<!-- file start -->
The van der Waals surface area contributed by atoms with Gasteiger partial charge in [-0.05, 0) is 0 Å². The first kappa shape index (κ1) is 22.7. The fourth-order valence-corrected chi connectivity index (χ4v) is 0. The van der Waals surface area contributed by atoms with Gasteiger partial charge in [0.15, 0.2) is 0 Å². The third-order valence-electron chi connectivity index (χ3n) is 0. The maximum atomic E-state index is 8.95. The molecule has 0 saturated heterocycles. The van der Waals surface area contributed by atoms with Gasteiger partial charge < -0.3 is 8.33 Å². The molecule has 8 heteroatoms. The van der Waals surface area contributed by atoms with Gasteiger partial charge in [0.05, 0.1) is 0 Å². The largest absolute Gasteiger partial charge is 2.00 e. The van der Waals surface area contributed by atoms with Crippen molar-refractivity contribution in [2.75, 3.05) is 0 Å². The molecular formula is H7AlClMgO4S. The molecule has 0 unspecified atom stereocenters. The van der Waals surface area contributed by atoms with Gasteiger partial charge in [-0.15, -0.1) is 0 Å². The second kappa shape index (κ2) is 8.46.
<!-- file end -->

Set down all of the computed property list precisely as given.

The van der Waals surface area contributed by atoms with Gasteiger partial charge in [-0.05, 0) is 0 Å². The first kappa shape index (κ1) is 22.7. The fourth-order valence-corrected chi connectivity index (χ4v) is 0. The van der Waals surface area contributed by atoms with Gasteiger partial charge in [0.15, 0.2) is 0 Å². The third-order valence-electron chi connectivity index (χ3n) is 0. The maximum atomic E-state index is 8.95. The molecule has 0 saturated heterocycles. The van der Waals surface area contributed by atoms with Gasteiger partial charge < -0.3 is 8.33 Å². The molecule has 8 heteroatoms. The van der Waals surface area contributed by atoms with Gasteiger partial charge in [0.05, 0.1) is 0 Å². The largest absolute Gasteiger partial charge is 2.00 e. The van der Waals surface area contributed by atoms with Crippen molar-refractivity contribution in [2.75, 3.05) is 0 Å². The molecular formula is H7AlClMgO4S. The molecule has 0 unspecified atom stereocenters. The van der Waals surface area contributed by atoms with Gasteiger partial charge in [-0.15, -0.1) is 0 Å². The second kappa shape index (κ2) is 8.46.